books religion

Eating the Sun, by Oliver Morton

I started reading Oliver Morton’s book Eating the Sun last week, and something rather unusual happened. I got halfway through the first page, and a line stopped me in my tracks. Morton describes dawn on planet earth, not from our point of view, but from the point of view of plantlife. So the sun comes up over the Pacific somewhere, strikes the land, and the greenery. “When the light shone on the greenness, the greenness welcomed it, and comprehended it, and put it to use.”

For whatever reason, that line just struck me with wonder. I put the book away and spent the next half hour just staring out the train window, marvelling at photosynthesis. It happened again a few pages later, as Morton talked about history in the lifespan of a tree. That sense of wonder was probably Morton’s intention. “Once grasped, it can be seen anywhere” he writes of how plants power the world. “walking over open meadows, or cutting basil in a window box, or putting a log on a fire, or lying beneath a tree in a park, you can see the whole wonderful chain.”

Eating the Sun book is an epic exploration of the work of chlorophyll, and the interaction between carbon dioxide producing animals and oxygen producing plants. It is rambling and enthusiatic, detailed and scientifically rigorous. But as I read on through the account of Joseph Priestly’s experiments with heavy air (which inspired yesterday’s post), I did find myself wondering if I really had time to read a 400 page book about photosynthesis. Especially one where the author can take a ten page detour to sit under a tree. Sadly, I concluded that I did not. Or at least not all at once.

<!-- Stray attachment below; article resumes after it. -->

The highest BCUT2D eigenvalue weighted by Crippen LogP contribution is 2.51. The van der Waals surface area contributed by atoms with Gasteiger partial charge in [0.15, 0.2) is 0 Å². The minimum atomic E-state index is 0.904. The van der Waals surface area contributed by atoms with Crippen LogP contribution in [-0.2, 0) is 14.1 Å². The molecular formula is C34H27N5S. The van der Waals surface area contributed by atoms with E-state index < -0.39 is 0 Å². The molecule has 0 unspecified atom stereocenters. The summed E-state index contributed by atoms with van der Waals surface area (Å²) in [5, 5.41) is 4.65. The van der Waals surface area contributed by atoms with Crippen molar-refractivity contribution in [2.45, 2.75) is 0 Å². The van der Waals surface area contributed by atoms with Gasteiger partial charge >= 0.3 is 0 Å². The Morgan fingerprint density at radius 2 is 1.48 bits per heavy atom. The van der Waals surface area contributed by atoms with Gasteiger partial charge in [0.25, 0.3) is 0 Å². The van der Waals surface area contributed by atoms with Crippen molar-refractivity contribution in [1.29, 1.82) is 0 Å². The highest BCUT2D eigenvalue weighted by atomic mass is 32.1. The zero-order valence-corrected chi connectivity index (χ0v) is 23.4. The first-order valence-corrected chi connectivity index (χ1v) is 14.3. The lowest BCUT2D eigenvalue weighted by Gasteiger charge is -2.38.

So Eating the Sun is back on the shelf, and this is a recommendation more than a review. Morton’s is a fascinating and poetic book about one of life’s most basic processes, an everyday miracle beautifully described. But it is science as chocolate –best enjoyed one square at a time.


  1. Nice review, or recommendation. I would, however, caution against leaving too long a delay between nibbles. Much of the book depends on what went before, and if you delay too long, you’re likely to forget important stuff.

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